All these features aren't free sadly. There is a monthly fee you have to pay for Communication. The lowest package starting at $15 a month, and the most expensive at $100 a month. Each one provides a certain number of messages, tracking options, location pings, etc. I do just fine with the cheapest option of $15 a month. You can also freeze the monthly payments anytime when it is not in use. I'd recommend going to the website and checking it out if you're serious about buying it.
Not much to say except that it has what appears and feels to be a rugged design. If I were to drop it, I would have confidence it would break apart unless you would drop it off a cliff. Waterproof, dustproof, just about everything-proof. Comes with a sweet carabiner to attach to it aswell.
Weather (subscription required)
Used it only once out of worry. This weather function gives you two options, a basic weather update or a premium weather update. The basic posts temps and rain chance for the next three days, while the premium gives much more detailed forecasts for the next seven days.
Things I didn't exactly love
It's definitely not as user-friendly as a Garmin or not as nearly as many bells and whistles. The Garmin 64st is something a weekend warrior or casual hiker should look at if they don't need the technical features or communication. And while this new Garmin/Delorme GPS has a new body design, the layout and maps are exactly the same. I had wished they would one day merge some of Garmin's great ideas with Delorme's great products to make an ultimate GPS. One day though.
Source: bought via a "pro deal"
Price Paid: $300
Best option on the market for a cross between a locator beacon and a cell phone when cell coverage is not available. GPS features aren't great for typical Garmin products, but still serves its purpose.
- Enables satellite messaging and tracking in addition to the SOS feature
- Design feels identical although rugged like most Garmin products
- Entering a non-preset message is old school texting style
- Unit pops off the belt clip/caribiner mount quite easily vs. going through the housing or something more robust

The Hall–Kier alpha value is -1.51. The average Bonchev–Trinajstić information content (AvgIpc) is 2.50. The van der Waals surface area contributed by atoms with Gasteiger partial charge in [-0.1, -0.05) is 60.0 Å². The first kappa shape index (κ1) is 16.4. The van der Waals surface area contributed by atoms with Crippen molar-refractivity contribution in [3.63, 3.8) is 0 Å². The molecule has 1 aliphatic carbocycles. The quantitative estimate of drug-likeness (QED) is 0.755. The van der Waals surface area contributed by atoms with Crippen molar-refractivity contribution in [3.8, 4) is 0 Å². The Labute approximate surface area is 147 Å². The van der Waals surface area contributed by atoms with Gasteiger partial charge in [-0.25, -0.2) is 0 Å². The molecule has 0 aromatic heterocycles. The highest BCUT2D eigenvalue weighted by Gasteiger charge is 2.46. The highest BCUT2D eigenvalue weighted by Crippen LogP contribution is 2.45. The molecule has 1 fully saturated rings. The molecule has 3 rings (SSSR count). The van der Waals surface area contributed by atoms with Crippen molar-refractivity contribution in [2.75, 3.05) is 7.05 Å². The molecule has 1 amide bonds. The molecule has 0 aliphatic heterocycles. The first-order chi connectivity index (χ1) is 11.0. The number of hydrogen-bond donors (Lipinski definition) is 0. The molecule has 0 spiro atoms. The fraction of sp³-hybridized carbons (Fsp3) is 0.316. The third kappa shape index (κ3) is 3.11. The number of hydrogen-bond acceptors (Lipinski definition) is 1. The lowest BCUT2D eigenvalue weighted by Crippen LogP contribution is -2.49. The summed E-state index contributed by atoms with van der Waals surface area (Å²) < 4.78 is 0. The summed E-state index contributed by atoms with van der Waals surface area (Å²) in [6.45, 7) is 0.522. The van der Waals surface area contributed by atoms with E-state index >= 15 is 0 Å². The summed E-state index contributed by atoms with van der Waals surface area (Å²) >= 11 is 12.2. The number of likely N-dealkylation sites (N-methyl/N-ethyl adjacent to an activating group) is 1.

- The price and the ins and outs of the plan are a bit overwhelming
- Setup was finicky and tried to force me into a data plan
Overall it's a great product and I feel it will serve its purpose well for my upcoming solo backpacking trip in Alaska where cell coverage is non-existent. I don't really need the mapping ability, but it was a nice plus. The primary reason I bought it was for the SOS capability, secondary was to be able to text my wife and keep her updated on my progress and well being.
I bought the unit at a local sporting goods store.
My first immediate reaction to the product wasn't great when I got it home from the store. Why you ask? Well, the software version that came with the unit would not allow me to do anything with the device unless I bought into one of the service plans Garmin has to offer. I didn't think that was right. I only needed GPS features for the time being and didn't want to buy into a plan until closer to my trip. So after a few calls to Garmin, they got me a new firmware that we uploaded to the unit which allowed me to use all of the non-subscription features.
Once that was squared away, it's the typical Garmin features and menus. It comes with maps, however they don't always look as detailed as my older Garmin 64 unit. The bluetooth feature and the Earthmate app make life easier for using many of the features, just stinks you have to have both devices with you to make this obviously work.